May 8, 2020

IATA: Social distancing would make most airlines financially unviable

• With the outbreak of COVID-19, many governments implemented strict social distancing requirements to help
limit the spread of the virus. Some governments have indicated that similar measures should be applied to air
travel, including that airlines should leave empty seats between passengers in the aircraft. When such policies are
pursued, the seat load factor of an aircraft is artificially capped.

• Depending on the aircraft type and the seat configuration, social distancing could reduce the available seat
capacity by 33-50%. For example, with the popular 3-3 seat configuration, social distancing could mean leaving
the middle seat empty on both sides of the aisle. In contrast, for turboprop aircraft with a 2-2 seat configuration,
it could imply filling only one seat per row on each side of the aisle. If the entire global fleet of aircraft is considered,
we estimate that such social distancing would reduce the bookable seat capacity to 62% of normal capacity.

• The proportion of seats filled on an aircraft (load factor) is an important driver of airline financial performance.
Based on a sample of 122 airlines, on average, airlines break even at a load factor of 77%. Only 4 airlines in the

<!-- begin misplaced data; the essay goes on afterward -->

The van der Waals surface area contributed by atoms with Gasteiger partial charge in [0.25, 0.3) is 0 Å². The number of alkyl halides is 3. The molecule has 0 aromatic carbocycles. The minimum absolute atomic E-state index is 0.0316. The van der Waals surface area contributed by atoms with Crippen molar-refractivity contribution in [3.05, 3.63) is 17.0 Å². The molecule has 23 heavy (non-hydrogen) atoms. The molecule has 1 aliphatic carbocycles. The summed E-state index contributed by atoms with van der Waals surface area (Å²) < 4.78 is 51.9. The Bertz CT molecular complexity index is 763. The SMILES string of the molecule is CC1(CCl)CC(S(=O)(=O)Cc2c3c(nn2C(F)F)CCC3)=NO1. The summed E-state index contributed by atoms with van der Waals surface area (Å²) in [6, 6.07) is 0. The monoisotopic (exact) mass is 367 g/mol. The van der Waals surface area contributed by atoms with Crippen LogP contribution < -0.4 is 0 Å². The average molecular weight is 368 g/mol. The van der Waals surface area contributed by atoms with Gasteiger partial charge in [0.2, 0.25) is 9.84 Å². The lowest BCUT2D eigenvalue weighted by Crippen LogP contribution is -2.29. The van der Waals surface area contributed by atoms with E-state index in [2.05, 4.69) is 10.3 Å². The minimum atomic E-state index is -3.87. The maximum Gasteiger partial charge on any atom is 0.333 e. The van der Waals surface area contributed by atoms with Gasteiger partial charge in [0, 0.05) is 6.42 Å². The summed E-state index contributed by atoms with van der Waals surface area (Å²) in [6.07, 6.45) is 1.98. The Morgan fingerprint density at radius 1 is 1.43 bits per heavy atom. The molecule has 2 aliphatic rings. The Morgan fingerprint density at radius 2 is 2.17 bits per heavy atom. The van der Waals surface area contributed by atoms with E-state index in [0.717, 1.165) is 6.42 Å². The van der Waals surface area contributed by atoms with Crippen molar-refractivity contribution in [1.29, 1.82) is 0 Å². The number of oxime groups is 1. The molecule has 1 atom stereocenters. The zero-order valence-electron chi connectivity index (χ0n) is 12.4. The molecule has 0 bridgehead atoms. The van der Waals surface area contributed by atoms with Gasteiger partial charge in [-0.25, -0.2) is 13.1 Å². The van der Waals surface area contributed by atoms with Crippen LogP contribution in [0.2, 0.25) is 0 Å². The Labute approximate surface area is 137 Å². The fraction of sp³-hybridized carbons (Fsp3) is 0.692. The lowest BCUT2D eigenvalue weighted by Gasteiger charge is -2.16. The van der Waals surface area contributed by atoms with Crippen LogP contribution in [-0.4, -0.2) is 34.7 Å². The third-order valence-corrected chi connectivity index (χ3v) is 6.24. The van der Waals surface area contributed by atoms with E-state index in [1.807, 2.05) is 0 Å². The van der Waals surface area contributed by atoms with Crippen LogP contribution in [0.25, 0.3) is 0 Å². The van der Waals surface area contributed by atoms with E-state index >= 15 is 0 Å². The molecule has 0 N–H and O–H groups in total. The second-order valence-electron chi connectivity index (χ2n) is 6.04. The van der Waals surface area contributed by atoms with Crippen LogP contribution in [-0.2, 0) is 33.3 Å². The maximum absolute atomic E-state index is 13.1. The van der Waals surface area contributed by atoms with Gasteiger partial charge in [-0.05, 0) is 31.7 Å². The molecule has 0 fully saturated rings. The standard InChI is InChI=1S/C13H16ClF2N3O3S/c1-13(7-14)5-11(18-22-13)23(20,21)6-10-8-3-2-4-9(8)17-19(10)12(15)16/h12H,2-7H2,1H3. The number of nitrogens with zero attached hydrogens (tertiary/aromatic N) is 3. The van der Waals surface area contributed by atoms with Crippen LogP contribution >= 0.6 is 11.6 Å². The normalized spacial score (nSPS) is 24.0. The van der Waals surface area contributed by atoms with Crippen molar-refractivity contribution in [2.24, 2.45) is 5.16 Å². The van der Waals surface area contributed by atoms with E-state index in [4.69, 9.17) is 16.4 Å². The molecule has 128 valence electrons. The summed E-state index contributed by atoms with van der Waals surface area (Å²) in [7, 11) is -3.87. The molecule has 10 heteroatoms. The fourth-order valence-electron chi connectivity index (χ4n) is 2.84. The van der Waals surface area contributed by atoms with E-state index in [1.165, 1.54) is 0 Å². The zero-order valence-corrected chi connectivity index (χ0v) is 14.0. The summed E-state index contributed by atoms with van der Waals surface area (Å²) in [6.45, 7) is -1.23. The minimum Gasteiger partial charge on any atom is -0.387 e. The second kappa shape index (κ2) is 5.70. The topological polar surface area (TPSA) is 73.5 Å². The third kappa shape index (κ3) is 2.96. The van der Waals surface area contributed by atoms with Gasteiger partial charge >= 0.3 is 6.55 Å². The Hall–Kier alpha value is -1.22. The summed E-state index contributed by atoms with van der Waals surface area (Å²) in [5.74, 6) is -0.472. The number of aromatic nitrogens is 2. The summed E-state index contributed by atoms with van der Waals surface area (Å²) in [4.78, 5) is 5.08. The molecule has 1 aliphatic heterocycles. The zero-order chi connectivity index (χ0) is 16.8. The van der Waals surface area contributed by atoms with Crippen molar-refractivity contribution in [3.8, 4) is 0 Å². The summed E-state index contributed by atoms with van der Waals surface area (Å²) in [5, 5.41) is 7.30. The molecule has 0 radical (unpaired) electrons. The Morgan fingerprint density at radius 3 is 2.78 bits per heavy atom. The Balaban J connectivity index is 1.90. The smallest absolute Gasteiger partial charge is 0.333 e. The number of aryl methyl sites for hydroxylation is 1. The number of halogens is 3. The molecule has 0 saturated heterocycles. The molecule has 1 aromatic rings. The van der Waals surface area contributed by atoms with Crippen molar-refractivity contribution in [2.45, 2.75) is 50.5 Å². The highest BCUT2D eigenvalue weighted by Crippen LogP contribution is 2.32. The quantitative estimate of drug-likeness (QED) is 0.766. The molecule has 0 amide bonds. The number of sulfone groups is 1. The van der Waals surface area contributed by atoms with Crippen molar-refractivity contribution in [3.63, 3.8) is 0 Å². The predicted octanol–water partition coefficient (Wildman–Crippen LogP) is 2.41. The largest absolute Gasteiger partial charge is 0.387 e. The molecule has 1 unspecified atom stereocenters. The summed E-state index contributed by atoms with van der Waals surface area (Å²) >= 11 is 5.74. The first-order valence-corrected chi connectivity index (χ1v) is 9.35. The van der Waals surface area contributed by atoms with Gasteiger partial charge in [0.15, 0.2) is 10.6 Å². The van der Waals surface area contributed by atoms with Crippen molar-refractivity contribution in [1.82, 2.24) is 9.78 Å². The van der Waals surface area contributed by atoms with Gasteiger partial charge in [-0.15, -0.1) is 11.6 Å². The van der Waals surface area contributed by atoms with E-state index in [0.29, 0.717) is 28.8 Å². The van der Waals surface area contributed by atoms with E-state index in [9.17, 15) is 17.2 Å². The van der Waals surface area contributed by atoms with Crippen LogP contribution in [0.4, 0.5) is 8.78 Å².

sample could break even at load factors below 62%. The remaining 118 airlines would, with their current pricing
policies, become loss-making at load factors below 62%.

• It is also debatable whether airlines would be able to achieve the full 62% load factor when the bookable capacity
is capped. Due to seasonality of demand, achieved load factors can rarely average at higher than 80-85% of the
bookable capacity. Even if a large number of aircraft are grounded currently and airlines have some possibility to
optimize their fleet allocation between flights, we estimate that airlines could fill on average about 85% of 62%, i.e.
53% of their seats. Under this assumption, only two charter carriers in the sample would break even.

• In order to cover the costs of a flight with fewer passengers on board, airlines would likely need to increase air
fares just to break even (i.e. without generating any profit). However, raising air fares in an environment where
demand is expected to be weak and slow to recover is unlikely to be possible, at least initially. 



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